Dyson seeks new designs from Limerick students

Dyson seeks new designs from Limerick students
JAMES Dyson is once again challenging design students in Limerick to ‘design something that solves a problem’.

JAMES Dyson is once again challenging design students in Limerick to ‘design something that solves a problem’.

The design icon has spoken highly of University of Limerick student Paddy Mulcahy, who won the Irish leg of the award last year with his invention U-Neat – a sanitary hospital table designed to minimise the spread of infections.

“There have always been a disproportionately high number of entries from Ireland, high-quality ones too,” said a company spokesperson.

While they said Paddy’s “might not be the most glamorous invention, it could save lives – and make him bags of money as he exports it around the world from Ireland.”

“We need more of these great ideas. Issues around sustainable living and environmental degradation demand new engineering solutions to old problems. Engineers need to achieve these solutions with fewer materials using less energy,” continued the spokesperson.

Budding designers can now submit their entries into the 2013 international James Dyson Award. They are seeking to encourage the next generation of design students to be creative, innovative and unique.

The university has had phenomenal success in the James Dyson awards in recent years with James D’Arcy making it to the top 15 global shortlist in 2010 for his invention, an innovative new oxygen mask system.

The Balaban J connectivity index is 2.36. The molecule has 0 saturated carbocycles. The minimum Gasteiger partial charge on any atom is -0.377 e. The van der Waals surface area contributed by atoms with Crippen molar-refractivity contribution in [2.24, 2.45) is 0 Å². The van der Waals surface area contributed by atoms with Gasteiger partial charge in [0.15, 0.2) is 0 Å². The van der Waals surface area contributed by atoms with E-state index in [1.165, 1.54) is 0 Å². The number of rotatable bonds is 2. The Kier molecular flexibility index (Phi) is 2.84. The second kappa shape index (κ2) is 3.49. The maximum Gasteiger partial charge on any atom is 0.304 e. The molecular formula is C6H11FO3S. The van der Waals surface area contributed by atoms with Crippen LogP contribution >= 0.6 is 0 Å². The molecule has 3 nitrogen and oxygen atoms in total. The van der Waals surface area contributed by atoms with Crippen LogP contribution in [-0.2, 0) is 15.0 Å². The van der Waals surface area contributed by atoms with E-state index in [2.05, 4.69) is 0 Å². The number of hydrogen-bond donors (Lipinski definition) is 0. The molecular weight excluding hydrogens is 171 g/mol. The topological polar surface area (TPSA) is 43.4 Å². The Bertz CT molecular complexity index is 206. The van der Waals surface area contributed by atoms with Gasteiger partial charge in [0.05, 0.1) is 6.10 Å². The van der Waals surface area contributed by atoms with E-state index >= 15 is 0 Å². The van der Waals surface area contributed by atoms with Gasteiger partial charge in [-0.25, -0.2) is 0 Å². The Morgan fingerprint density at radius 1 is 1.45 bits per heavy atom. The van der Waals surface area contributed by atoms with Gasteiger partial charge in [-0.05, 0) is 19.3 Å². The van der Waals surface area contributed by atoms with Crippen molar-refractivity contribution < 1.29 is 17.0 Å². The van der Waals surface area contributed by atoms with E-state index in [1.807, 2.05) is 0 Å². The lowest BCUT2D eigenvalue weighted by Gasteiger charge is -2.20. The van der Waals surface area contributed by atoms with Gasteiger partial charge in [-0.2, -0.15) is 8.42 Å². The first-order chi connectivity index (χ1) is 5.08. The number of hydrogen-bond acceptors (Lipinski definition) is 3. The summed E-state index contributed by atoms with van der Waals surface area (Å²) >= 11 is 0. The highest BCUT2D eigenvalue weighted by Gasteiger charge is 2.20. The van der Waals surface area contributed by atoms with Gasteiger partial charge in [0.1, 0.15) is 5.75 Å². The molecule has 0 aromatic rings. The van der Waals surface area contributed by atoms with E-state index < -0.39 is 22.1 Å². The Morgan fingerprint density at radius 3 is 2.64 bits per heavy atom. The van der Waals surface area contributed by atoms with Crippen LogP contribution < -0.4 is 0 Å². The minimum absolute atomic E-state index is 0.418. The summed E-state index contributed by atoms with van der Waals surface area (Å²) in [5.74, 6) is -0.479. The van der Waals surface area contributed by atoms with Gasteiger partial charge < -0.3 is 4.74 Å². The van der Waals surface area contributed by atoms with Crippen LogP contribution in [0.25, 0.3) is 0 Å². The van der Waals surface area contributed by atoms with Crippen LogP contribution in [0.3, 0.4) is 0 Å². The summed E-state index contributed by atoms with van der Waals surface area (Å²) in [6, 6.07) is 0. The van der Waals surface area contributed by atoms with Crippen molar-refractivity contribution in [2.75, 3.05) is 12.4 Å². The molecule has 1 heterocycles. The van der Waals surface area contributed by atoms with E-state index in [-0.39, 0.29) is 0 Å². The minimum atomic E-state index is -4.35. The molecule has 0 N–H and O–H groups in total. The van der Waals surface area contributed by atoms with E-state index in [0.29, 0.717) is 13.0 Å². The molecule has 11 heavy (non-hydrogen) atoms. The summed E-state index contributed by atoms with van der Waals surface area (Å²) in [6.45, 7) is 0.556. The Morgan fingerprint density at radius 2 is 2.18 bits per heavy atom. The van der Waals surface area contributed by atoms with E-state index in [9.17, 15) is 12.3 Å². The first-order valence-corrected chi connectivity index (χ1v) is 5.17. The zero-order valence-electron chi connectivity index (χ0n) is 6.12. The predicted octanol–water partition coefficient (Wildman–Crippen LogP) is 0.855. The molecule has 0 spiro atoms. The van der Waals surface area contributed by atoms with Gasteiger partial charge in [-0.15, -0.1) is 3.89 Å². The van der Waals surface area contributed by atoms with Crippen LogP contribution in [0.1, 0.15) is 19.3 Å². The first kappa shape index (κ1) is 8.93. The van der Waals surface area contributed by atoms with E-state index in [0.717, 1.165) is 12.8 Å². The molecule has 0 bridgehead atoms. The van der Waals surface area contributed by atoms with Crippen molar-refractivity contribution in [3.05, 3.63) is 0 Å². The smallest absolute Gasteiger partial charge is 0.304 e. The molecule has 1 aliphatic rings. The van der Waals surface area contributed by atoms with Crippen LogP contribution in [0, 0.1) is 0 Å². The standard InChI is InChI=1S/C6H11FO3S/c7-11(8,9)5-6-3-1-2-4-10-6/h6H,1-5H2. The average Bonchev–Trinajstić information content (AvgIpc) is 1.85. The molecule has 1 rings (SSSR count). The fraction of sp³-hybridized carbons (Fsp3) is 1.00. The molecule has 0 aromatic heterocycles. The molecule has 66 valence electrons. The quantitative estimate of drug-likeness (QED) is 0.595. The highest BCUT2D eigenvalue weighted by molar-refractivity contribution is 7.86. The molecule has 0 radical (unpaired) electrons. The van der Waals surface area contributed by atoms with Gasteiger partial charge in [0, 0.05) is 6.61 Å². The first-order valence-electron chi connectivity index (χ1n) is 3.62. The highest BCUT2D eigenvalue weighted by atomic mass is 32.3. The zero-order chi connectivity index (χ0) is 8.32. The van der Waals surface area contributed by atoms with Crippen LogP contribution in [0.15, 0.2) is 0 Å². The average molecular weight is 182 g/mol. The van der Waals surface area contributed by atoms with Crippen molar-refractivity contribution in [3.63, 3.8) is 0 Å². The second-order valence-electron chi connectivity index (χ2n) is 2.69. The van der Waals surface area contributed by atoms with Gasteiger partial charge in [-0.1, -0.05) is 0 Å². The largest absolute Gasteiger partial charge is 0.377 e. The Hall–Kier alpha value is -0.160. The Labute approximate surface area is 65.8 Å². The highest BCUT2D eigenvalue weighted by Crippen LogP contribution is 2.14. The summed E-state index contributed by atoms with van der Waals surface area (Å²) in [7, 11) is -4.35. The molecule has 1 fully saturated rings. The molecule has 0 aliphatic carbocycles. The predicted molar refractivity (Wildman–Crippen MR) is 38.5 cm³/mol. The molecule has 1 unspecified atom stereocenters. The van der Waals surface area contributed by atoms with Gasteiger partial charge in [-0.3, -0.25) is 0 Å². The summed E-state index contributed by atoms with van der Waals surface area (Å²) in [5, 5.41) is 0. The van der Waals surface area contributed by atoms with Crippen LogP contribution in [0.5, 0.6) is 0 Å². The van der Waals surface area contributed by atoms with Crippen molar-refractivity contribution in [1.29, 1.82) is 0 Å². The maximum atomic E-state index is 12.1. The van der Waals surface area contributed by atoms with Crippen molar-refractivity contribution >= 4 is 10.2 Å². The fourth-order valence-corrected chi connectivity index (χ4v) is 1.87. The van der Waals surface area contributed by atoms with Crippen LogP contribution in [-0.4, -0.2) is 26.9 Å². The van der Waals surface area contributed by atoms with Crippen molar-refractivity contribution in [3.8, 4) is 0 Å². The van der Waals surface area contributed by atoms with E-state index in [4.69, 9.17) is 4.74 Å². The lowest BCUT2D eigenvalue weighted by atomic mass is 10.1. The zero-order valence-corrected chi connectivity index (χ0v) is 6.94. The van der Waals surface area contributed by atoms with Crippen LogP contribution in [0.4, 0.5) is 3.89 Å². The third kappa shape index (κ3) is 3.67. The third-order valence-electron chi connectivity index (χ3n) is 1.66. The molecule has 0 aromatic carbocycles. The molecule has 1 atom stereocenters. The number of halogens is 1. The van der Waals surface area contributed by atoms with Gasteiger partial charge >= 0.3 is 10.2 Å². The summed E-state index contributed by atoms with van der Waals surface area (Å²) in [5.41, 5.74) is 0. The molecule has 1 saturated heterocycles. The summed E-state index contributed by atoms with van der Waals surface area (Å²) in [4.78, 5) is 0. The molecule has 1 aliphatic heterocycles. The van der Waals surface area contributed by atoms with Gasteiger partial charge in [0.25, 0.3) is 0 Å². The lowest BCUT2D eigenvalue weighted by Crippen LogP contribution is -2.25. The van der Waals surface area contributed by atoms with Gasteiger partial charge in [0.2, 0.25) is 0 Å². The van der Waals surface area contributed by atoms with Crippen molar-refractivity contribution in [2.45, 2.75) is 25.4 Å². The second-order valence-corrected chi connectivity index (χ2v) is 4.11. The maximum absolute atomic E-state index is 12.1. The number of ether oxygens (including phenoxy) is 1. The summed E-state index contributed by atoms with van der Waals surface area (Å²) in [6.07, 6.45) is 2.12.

Two years ago UL student Christopher Murphy won the Irish James Dyson Award for his open pool lift invention designed to assist swimmers with mobility challenges on entering and exiting the pool.

Another UL student, Ronan Leahy was one of the 15 global finalists also in 2011 for his ‘Medimover’ device, designed to transfer patients from hospital beds without damaging their spines.

This year the total prize fund has doubled to €110,000. The grand prize for the international winner of the 2013 James Dyson Award has been increased from €11,500 to €35,000 along with a James Dyson award certificate and a James Dyson award trophy. Meanwhile the international winner will receive a further €11,500 for their institution.

Two international runners-up will receive a cheque for €11,500 each along with a James Dyson award certificate.